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Rapidity, History and Vladimir Karapetoff

This April, I’m giving a presentation at the APS April meeting about Vladimir Karapetoff, an electrical engineering professor who worked at Cornell University in the early 1900s.  He wrote rather prolifically and one of the many subjects he covered in depth was special relativity, specifically the use of hyperbolic geometry in special relativity.

I only have ten minutes for the talk.  There are two ways I can put the talk together.  One would be to use science to call attention to the history.  Although he doesn't mention Karapetoff, this approach has been done really nicely and fairly completely by Scott Walter[pdf][1].  The other approach is to cache science in a little bit of history.  This is the approach I’ll take.  The first little bit of the talk will focus on Karapetoff the person.  He’s actually quite interesting.  He was a member of the socialist party when socialism was cool.  He ran for New York state offices on several occasions although he never won an election.  As I mentioned before, he was a prolific writer.  Not only did he write about electrical engineering and physics, he also wrote about social policies in national magazines like the Saturday Evening Post.  He married Rosalie Margaret Cobb[3].  She was a prominent industrial chemist who won the Coating and Graphic Arts Division Award of the Technical Association of the Pulp and Paper Industry.  She later setup an award that memorializes Karapetoff’s name, the Eta Kappa Nu Vladimir Karapetoff Outstanding Technical Achievement Award[2].

At this point, the presentation will branch away from Karapetoff the person towards the science that will be the bulk of the talk.  I’ll point out that in addition to being a prolific writer he was a prolific builder of machines.  He built analog computers that could be used to calculate various quantities in engineering and physics.  Among the machines he built were the Heavisidion for performing transmission line calculations, the Secomor, the Indumor, the Blondelion, the C.P.S’er named after his friend Dr. C. P. Steinmetz who preceded him as head of engineering at GE.  His penchant for building computing machines resulted in the award of the Franklin Institutes Cresson medal in 1928.

 Karapetoff believed that one of the best ways to teach concepts to applied scientists was through the tactile use of a machine.  Along these lines he also constructed two analog computers for performing special relativity calculations.  One was used to demonstrate the special relativistic doppler effect as well as other relations due to the Lorentz transform and the other was used to calculate the aberration of light (picture 2).  While these machines were designed to work with what Karapetoff called the velocity angle in special relativity, he soon turned his sights away from velocity angles and towards the hyperbolic rapidity angles of Minkowski spacetime.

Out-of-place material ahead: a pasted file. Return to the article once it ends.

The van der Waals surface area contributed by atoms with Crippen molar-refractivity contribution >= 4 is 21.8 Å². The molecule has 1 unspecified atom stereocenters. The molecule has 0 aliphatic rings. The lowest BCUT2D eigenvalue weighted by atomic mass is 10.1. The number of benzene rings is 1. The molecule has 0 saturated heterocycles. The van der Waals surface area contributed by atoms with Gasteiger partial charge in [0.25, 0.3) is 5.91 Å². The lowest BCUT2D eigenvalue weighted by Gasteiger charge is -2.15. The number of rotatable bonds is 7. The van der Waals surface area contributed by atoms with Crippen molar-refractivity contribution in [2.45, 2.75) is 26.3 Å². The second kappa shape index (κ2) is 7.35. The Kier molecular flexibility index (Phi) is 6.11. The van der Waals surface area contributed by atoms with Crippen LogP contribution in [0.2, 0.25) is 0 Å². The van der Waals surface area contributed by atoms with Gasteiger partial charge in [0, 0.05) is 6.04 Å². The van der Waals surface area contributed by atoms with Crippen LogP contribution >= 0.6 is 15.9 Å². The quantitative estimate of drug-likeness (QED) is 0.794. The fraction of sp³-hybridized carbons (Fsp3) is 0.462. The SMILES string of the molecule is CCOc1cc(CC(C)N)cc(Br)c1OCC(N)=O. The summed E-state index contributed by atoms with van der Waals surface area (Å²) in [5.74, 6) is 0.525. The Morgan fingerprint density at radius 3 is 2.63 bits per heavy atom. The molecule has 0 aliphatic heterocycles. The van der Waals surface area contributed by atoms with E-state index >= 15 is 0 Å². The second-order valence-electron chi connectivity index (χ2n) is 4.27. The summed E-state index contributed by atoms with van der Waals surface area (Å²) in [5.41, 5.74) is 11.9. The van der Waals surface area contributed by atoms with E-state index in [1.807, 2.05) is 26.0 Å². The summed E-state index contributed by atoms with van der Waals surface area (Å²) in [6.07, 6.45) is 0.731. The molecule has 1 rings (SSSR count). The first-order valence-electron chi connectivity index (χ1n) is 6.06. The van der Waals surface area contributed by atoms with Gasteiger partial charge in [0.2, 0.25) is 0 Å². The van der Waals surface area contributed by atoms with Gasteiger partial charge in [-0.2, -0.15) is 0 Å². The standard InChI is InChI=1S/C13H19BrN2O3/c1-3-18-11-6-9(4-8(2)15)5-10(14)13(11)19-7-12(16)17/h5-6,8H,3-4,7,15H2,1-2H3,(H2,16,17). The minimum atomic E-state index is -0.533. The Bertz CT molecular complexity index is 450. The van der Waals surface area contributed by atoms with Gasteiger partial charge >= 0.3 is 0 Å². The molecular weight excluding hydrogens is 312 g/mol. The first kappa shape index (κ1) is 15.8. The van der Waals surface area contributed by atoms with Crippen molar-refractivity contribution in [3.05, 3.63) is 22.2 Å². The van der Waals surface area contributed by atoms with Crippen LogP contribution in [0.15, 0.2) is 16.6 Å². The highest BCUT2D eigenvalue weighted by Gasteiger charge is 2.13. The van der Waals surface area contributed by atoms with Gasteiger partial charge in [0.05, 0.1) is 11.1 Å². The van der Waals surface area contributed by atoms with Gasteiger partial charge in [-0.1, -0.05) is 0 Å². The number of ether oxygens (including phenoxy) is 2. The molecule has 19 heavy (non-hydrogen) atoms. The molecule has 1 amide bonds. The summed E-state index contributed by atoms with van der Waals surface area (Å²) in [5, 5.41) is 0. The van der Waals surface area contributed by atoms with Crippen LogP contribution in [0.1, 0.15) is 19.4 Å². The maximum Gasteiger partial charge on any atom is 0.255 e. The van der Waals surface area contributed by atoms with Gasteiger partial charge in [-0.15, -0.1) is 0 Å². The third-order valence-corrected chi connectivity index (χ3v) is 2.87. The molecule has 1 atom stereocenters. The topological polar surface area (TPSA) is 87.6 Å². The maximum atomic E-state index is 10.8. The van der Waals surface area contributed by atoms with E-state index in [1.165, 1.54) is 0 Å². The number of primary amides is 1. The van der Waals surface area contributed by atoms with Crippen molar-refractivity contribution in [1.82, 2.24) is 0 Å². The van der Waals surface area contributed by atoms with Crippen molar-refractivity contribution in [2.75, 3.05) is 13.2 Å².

Now we’ve segued into hyperbolic geometry.  The first trick will be to demonstrate how to arrive at hyperbolic geometry when starting from the four-velocity which most physicists are familiar with in its gamma form.  What needs to be shown is as follows (picture 3):

Looking at the last line, you begin to realize that this looks a whole lot like a horizontal component corresponding to a cosine and a vertical component corresponding to a sine.  There’s only one issue.  What should be the length of the hypotenuse in the denominator is all wrong because of the minus sign.  It’s only wrong for Euclidean geometry involving circles though.  For hyperbolic geometry, it’s just right!  At this point, the components of the four velocity can be shown to be (picture 4):

cosh and sinh are the hyperbolic sine and cosine and w is an angle in the hyperbolic velocity plane.  Hyperbolic velocity angles were dubbed rapidities by Alfred Robb in a pamphlet he printed in 1911.  What the above notation points out is something that Minkowski emphasized only in his first lecture on spacetime.  The velocities of all particles in special relativity are constant at the value of c.  This viewpoint was developed further by Sommerfeld who explicitly pointed out that adding rapidities in more than one dimension was analogous to adding angles on a sphere and amounted to performing spherical hyperbolic trigonometry.  Karapetoff built the same set of hyperbolic formulas, but did not mention the spherical nature of the four space geometry.  To the best of my knowledge the concept of the hyperbolic velocity sphere would go largely unknown and unmentioned until Brehme and/or Adler revived it in the 1960s.

At this point, I suspect I’ve gone well beyond my ten minutes.  Consequently, I’ll stop here for the day and get to work on building slides and trimming material!





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